On the Third Day of Blogging, Just Dusty Blogged for Me — A Book Review of Maguire,Gregoryyyyy!

After Alice

by Gregory Maguire


(If you don’t know: Gregory Maguire writes new novels set in classic fantasy worlds — Oz, mostly, but this one is in Lewis Carroll’s Wonderland.)

So the thing with Gregory Maguire seems to be: you have to absolutely love the original.

The man writes an excellent homage. I’ve read Alice in Wonderland and Through the Looking Glass, and the style and feel of this book is remarkably similar. He has the same imaginative twists (though not as many), the same absurdist humor mixed with Victorian understatement, the same satire of upper class manners and fashions, and of everything else that the author can think of. The writer’s voice is an excellent imitation, and I mean that as sincere flattery.

But I don’t love Lewis Carroll. I think the man was brilliant, and what he wrote was a watershed that led to Douglas Adams and Monty Python and Mel Brooks and Christopher Moore, all of whom I love or have loved – honestly, more than Carroll. So while I’m grateful for the existence of an Anglican mathematician with more imagination than either of those descriptors would imply, a whole world of imagination, I’d rather read (or watch) the others than him.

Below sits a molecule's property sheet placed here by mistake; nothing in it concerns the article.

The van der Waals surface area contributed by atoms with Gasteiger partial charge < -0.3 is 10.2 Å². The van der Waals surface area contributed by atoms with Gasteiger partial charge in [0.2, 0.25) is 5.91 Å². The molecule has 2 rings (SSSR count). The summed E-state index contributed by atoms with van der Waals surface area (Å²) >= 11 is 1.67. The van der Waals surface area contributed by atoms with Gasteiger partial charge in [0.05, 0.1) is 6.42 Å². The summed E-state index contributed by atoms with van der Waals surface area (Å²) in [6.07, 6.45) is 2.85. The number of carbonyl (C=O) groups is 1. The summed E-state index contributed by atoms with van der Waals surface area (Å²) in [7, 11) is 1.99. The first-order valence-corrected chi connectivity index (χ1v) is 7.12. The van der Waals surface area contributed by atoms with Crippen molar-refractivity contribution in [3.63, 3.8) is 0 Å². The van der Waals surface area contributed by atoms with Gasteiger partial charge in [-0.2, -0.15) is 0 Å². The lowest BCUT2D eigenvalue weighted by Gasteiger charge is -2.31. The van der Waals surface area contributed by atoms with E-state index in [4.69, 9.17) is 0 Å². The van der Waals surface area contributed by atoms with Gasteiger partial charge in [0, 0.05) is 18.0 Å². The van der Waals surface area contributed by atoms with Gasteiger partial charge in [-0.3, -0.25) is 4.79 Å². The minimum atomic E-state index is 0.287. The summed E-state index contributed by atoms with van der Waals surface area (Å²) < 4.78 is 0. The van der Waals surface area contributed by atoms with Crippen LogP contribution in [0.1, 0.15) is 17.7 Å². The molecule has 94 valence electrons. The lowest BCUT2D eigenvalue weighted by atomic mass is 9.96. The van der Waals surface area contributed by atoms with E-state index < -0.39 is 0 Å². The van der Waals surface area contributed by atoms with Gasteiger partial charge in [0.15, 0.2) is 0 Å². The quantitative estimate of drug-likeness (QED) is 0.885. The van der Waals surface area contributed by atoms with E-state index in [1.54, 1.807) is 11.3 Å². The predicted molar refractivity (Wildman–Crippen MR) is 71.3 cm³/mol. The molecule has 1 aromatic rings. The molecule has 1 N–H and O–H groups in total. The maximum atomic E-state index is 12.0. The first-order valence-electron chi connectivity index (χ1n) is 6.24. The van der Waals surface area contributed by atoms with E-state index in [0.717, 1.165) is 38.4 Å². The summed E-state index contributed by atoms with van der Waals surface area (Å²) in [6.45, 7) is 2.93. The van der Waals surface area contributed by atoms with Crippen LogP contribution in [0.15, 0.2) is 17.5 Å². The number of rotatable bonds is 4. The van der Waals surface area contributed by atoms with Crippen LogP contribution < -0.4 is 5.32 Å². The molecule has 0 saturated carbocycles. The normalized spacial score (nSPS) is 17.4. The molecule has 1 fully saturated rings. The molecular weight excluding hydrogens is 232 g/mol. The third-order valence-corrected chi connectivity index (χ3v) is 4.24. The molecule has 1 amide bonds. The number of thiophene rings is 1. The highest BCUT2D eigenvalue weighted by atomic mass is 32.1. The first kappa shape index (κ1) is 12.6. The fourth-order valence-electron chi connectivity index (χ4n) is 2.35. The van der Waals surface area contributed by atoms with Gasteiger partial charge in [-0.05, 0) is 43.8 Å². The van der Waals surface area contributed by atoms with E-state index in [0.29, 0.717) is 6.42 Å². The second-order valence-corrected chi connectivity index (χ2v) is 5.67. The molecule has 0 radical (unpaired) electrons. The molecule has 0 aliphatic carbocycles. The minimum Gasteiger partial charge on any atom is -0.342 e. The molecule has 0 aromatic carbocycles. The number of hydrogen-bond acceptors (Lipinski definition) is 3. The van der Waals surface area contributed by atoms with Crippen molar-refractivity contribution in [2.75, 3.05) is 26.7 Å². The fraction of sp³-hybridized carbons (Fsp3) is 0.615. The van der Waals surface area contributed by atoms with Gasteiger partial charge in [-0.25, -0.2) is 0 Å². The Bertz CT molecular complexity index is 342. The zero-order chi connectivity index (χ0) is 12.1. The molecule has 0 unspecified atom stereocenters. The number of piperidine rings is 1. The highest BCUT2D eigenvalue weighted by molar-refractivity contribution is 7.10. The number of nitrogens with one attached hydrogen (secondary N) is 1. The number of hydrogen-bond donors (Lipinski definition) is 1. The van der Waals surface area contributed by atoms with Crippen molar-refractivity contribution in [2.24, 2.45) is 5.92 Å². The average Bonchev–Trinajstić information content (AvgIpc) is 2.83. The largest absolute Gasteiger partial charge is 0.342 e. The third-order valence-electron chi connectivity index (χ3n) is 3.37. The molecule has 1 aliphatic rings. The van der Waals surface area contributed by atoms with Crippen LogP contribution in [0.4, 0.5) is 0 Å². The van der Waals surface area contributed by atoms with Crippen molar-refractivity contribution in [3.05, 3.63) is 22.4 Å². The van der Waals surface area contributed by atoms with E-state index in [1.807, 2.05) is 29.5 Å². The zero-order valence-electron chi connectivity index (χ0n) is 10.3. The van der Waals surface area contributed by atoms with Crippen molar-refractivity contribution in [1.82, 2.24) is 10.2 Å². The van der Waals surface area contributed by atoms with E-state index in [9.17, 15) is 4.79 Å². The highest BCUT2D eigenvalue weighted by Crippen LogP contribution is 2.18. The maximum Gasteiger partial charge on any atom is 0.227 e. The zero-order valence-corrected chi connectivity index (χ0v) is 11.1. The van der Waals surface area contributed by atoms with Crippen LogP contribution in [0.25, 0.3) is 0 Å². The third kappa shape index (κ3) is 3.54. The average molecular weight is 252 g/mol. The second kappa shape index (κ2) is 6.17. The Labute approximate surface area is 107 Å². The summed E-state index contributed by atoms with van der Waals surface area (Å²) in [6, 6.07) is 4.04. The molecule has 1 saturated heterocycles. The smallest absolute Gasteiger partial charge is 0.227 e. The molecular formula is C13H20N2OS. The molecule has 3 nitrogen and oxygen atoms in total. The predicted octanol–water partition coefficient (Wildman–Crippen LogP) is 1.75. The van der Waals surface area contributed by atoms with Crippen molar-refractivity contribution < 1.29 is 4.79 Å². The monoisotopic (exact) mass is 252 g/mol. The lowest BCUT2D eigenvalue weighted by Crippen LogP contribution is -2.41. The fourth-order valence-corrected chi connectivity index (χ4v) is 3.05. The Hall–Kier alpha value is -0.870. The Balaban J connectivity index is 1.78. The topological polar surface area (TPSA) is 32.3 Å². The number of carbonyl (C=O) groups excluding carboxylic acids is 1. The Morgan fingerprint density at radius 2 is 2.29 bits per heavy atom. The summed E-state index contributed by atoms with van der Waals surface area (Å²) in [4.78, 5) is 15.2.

Consequently, I’d rather read them than Gregory Maguire.

I think this book also suffered for being too much outside of Wonderland. I mean, really: that’s the point of Carroll’s books. That’s why they’ve survived and are still beloved enough for Maguire to turn his hand to them. And half of this book by the chapters, and more than half of it by the pages, is set in Oxfordshire in 1861, following around Alice’s and Ada’s families as they search for the missing girls: and though Darwin is present, no time at all is spent with him; all that happens is that his old man’s needs – for help to the privy, to leave early – screw the day up for everyone else. Everyone else is just as annoying: it made me understand completely why Alice would want to follow a white rabbit down a hole, and why the heroine of this book,Alice’s friend Ada, would want to do the same.

If the book was just Ada in Wonderland, maybe finding new places and people rather than just following in Alice’s footsteps, I think I would have liked it more. But the Wonderland stuff was less about imagination and more about following a path, and that made it less interesting than the original. As I said, if I dearly, deeply loved the original, I’d probably like this book just for the sake of going back there again; but I didn’t love the original, and so I didn’t really like this book.

Well done, just not interesting.

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